Creatine Monohydrate vs. HCL: Which One is Best for You?

If you’ve spent some time perfecting your supplement regime, you already know that adding creatine to the mix is a no-brainer. It’s actually one of the most widely used fitness supplements on the market. 

However, it’s not quite as simple as buying the first creatine you see on the shelf. Many people assume that creatine is just creatine, but there are actually several types. If you’re on the hunt for a creatine supplement, you can narrow it down to the two most popular: creatine monohydrate and creatine HCL.

So, which one should you choose? 

In this article, we’ll deep dive into the differences between these forms of creatine. We’ll talk about everything from their safety, effectiveness, and the best way to use them. Then, you can decide which one is best for you.

The Difference Between Creatine HCL vs. Monohydrate

You have to look closely to see the difference between these types of creatine, because the differences exist at a molecular level. While these differences are physically small, they actually have a noticeable impact on how creatine is absorbed and utilized in the body.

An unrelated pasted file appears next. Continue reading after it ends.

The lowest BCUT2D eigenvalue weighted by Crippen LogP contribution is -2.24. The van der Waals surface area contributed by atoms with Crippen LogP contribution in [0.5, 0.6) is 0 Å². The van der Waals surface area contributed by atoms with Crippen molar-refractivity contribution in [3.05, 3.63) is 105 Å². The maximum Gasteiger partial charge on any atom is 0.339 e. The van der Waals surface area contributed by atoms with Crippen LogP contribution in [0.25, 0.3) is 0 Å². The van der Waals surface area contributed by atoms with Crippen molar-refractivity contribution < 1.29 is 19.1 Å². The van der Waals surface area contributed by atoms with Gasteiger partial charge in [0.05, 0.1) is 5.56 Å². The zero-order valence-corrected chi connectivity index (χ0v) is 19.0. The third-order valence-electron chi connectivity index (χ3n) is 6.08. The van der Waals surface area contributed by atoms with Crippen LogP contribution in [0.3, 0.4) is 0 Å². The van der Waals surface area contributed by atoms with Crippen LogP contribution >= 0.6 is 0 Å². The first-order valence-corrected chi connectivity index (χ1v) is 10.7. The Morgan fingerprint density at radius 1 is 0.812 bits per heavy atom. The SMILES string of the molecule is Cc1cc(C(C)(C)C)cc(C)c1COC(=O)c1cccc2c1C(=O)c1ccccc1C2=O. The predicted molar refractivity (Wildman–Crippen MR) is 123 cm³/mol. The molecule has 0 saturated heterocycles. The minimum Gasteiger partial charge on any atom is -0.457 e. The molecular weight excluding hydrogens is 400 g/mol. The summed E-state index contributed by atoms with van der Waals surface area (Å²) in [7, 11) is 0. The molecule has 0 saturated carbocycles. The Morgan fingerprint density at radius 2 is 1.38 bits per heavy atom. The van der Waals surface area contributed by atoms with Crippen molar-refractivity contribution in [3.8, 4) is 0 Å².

Creatine Monohydrate

Creatine monohydrate is the most common creatine supplement you’ll find. It’s been around the longest in the fitness world, and has been studied extensively. 

This form is typically made with a creatine molecule plus a water molecule. However, manufacturers commonly process this form in slightly different ways. 

For example, some manufacturers use micronized creatine, which involves slightly more processing to improve the supplement’s solubility. 

Other manufacturers leave the water molecule out completely. This creates anhydrous creatine, or 100 percent creatine. Although 100 percent sounds appealing, it is also more expensive.

Plenty of research supports the effectiveness of every variation of creatine monohydrate. There is extensive evidence that shows how it increases energy, power and stamina during workouts. This form is also known for bringing more water into the muscle.